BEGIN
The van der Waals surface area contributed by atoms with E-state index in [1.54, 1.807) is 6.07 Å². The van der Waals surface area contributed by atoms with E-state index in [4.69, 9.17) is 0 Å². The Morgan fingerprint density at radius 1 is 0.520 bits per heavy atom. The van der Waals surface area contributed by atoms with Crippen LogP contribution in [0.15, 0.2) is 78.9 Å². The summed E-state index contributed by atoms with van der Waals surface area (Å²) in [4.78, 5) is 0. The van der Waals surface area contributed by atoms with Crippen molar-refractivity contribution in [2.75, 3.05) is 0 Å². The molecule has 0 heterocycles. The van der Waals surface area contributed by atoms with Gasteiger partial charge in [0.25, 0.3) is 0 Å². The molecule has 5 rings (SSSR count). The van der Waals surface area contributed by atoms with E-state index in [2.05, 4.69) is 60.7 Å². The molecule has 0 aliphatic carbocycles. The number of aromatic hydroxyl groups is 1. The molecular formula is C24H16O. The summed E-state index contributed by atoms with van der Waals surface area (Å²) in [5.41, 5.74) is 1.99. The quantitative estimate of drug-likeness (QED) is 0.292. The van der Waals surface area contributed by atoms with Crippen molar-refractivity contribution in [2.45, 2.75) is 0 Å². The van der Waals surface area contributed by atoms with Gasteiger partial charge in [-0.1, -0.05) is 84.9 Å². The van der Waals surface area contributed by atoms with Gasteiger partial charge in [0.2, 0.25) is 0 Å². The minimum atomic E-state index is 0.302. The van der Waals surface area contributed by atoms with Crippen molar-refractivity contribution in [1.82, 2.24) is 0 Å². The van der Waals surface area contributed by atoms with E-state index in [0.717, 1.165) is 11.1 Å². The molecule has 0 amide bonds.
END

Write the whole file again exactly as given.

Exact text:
The van der Waals surface area contributed by atoms with E-state index in [1.54, 1.807) is 6.07 Å². The van der Waals surface area contributed by atoms with E-state index in [4.69, 9.17) is 0 Å². The Morgan fingerprint density at radius 1 is 0.520 bits per heavy atom. The van der Waals surface area contributed by atoms with Crippen LogP contribution in [0.15, 0.2) is 78.9 Å². The summed E-state index contributed by atoms with van der Waals surface area (Å²) in [4.78, 5) is 0. The van der Waals surface area contributed by atoms with Crippen molar-refractivity contribution in [2.75, 3.05) is 0 Å². The molecule has 0 heterocycles. The van der Waals surface area contributed by atoms with Gasteiger partial charge in [0.25, 0.3) is 0 Å². The molecule has 5 rings (SSSR count). The van der Waals surface area contributed by atoms with E-state index in [2.05, 4.69) is 60.7 Å². The molecule has 0 aliphatic carbocycles. The number of aromatic hydroxyl groups is 1. The molecular formula is C24H16O. The summed E-state index contributed by atoms with van der Waals surface area (Å²) in [5.41, 5.74) is 1.99. The quantitative estimate of drug-likeness (QED) is 0.292. The van der Waals surface area contributed by atoms with Crippen molar-refractivity contribution in [2.45, 2.75) is 0 Å². The van der Waals surface area contributed by atoms with Gasteiger partial charge in [-0.1, -0.05) is 84.9 Å². The van der Waals surface area contributed by atoms with Gasteiger partial charge in [0.2, 0.25) is 0 Å². The minimum atomic E-state index is 0.302. The van der Waals surface area contributed by atoms with Crippen molar-refractivity contribution in [1.82, 2.24) is 0 Å². The van der Waals surface area contributed by atoms with E-state index in [0.717, 1.165) is 11.1 Å². The molecule has 0 amide bonds.